Selecting Hardware for a Server – Ubuntu Server

Hardware is KEY.

You must have the BEST.

I am here to tell you that ITS ALL LIES. Fed to us through not just the media but big businesses and other corporate goons, bent on taking us for as much money as we can. The truth of the matter is that unless your running windows 7 ultimate packed full of processor heavy programs, you only need the most minimal of hardware setups by todays standards to run a server and even then it will most like be underused.

The key is matching the right hardware with your needs and then managing the costs. I bought a Pentium 3 computer with a standard Gigabyte motherboard and 2GB RAM. It came from a previous owner via ebay, without any issues, And I have never had a problem with it. Buying a second hand computer (or recommissioning a spare/rundown computer) is a great option. The important thing is that for most purposes the most simple setup is the best.

If you need a more robust server, perhaps you also want to serve content to the wider internet or you’re a small business serving 10 or 15 computers and point of sale machine, you may consider upgrading slightly. I would suggest purchasing a computer that has a CPU capable of supporting 64bit architecture and using at least 4GB RAM. The most common cause of a slow server (or computer) is not enough memory, and as such you must make sure that you upgrade the RAM if you feel that you will need it.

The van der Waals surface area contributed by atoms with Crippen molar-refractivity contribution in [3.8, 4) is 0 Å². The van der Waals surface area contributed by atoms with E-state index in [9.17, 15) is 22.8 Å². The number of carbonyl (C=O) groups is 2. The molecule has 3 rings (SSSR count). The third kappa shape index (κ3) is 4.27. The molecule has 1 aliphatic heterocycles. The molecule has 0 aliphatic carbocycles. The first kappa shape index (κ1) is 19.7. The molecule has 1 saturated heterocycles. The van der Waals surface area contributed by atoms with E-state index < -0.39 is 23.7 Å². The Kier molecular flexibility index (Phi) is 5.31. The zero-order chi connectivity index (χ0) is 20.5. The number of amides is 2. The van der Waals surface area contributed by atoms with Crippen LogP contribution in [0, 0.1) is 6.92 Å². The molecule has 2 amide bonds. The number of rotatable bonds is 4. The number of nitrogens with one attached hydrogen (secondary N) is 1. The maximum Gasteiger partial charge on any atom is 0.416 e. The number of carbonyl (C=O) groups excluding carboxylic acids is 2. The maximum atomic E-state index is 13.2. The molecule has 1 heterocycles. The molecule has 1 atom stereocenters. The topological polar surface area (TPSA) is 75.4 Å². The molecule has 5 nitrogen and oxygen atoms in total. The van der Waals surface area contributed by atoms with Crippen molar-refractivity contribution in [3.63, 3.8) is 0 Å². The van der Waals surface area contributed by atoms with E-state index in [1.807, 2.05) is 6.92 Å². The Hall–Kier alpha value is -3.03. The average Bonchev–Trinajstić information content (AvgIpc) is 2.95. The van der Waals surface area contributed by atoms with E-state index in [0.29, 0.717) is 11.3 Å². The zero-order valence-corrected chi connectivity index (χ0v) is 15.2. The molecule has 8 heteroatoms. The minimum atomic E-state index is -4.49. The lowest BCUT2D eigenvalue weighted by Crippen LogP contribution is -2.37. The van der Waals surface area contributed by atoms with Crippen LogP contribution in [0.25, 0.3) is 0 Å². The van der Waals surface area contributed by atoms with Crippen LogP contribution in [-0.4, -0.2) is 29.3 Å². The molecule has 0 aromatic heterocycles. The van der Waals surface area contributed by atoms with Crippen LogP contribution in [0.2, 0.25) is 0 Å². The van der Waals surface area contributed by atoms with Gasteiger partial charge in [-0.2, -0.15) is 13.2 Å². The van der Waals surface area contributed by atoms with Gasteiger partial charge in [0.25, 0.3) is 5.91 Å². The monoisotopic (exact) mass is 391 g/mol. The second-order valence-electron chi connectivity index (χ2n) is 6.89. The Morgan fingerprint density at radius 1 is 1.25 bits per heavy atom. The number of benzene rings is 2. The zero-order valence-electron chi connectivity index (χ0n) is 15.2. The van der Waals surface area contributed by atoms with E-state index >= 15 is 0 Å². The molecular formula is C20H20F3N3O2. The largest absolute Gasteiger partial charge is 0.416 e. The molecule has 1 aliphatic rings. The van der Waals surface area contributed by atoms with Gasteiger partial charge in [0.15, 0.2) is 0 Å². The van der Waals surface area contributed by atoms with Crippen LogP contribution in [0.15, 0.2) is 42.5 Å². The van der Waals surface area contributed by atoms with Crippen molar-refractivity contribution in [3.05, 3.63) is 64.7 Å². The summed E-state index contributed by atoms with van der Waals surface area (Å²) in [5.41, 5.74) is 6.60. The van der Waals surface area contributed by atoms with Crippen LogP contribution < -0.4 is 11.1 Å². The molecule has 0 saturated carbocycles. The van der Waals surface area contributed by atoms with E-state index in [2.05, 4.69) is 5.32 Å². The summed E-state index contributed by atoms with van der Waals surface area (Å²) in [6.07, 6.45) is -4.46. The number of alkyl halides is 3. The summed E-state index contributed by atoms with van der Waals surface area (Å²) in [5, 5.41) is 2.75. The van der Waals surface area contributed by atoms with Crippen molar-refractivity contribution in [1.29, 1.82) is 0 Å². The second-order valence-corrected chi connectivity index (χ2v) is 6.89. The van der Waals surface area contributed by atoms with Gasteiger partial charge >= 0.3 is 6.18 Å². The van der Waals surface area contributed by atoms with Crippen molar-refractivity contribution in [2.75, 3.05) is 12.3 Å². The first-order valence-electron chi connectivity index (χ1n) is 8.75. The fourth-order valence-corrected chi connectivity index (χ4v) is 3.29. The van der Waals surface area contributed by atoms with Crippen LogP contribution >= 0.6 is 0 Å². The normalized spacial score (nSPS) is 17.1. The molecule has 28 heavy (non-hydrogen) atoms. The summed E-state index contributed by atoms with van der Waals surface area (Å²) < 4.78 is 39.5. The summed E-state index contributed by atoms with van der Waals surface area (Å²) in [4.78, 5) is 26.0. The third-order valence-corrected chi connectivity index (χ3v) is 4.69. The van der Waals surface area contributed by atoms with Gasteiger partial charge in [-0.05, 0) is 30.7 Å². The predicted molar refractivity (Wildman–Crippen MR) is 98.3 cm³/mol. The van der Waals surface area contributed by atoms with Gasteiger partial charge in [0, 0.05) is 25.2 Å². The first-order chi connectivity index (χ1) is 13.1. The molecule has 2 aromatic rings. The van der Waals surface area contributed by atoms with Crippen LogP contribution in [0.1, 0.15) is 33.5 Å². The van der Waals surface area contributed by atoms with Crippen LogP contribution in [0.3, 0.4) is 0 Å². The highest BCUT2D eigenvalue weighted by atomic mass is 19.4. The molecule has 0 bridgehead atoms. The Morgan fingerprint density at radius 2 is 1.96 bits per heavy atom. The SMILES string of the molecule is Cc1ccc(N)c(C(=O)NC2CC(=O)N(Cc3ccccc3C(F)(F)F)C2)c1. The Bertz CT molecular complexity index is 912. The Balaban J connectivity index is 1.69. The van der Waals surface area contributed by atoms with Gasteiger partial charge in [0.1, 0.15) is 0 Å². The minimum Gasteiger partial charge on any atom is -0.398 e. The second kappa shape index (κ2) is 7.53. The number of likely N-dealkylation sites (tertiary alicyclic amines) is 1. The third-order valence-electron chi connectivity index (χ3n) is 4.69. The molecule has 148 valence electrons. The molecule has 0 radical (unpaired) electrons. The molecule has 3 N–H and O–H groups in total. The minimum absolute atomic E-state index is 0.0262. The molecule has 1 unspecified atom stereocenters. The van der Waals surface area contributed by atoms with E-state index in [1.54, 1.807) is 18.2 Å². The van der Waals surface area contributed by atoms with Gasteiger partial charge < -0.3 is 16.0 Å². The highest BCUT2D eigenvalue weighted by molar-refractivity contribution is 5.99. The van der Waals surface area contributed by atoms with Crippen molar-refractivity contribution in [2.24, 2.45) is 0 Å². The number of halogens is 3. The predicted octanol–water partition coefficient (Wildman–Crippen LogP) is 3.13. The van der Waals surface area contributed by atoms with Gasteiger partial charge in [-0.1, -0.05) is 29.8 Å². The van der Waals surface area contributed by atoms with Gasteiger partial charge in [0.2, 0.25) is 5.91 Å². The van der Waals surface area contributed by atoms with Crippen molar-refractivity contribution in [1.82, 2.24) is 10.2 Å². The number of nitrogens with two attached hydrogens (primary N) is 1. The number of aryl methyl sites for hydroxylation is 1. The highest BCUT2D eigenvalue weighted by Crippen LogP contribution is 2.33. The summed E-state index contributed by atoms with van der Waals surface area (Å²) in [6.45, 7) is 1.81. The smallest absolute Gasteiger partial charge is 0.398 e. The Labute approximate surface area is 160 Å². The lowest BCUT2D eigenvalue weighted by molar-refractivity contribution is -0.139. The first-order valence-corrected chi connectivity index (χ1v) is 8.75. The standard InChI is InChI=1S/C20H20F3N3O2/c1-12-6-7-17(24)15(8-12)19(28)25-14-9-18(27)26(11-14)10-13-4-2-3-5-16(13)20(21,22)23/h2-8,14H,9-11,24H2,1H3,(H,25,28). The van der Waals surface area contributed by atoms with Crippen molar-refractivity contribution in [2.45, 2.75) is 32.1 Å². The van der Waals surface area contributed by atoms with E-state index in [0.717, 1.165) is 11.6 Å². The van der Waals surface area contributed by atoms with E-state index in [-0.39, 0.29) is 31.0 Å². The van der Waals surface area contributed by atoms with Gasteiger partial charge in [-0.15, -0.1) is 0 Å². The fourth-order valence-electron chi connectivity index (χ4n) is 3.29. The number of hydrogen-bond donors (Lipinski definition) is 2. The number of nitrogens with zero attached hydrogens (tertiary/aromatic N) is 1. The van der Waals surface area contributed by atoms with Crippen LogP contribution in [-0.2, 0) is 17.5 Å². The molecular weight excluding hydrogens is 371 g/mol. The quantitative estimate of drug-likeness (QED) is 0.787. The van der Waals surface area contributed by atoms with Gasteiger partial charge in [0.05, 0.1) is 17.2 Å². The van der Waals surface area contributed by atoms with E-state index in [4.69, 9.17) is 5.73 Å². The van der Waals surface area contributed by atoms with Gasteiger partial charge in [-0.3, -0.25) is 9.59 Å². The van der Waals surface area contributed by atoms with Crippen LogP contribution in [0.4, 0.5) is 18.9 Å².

If you cannot find a hardware setup that is suitable it may be an option to build your own server. While it is beyond the scope now, you will basically need a case, CPU, motherboard, RAM and any peripherals need for setup. The option is good for getting exactly what you want, however don’t assume that it will be cheaper because you will struggle find prices below retail value unlike the major suppliers.

To sum up. For a home server – cheap is good, it gets the job done. Ebay is your friend, your friends are your friends and fliers, community bulletins and posters as well.

Memory is the clincher for a home server. Don’t overdo it, you don’t need 16 GB, just make sure you don’t run out (start with 2GB and upgrade if necessary unless you feel you absolutely will need more.) (you only need 256/512 KB for a stable Ubuntu server).

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  1. I have seen a lot of these builds focus on the PC which is great. I am focusing on that myself. BUT what are things to look for when purchasing a means of displaying what this monster you just built is putting out?

  1. Part 3 – Getting Ready to Install – Ubuntu Server « Yet Another Linux Blog

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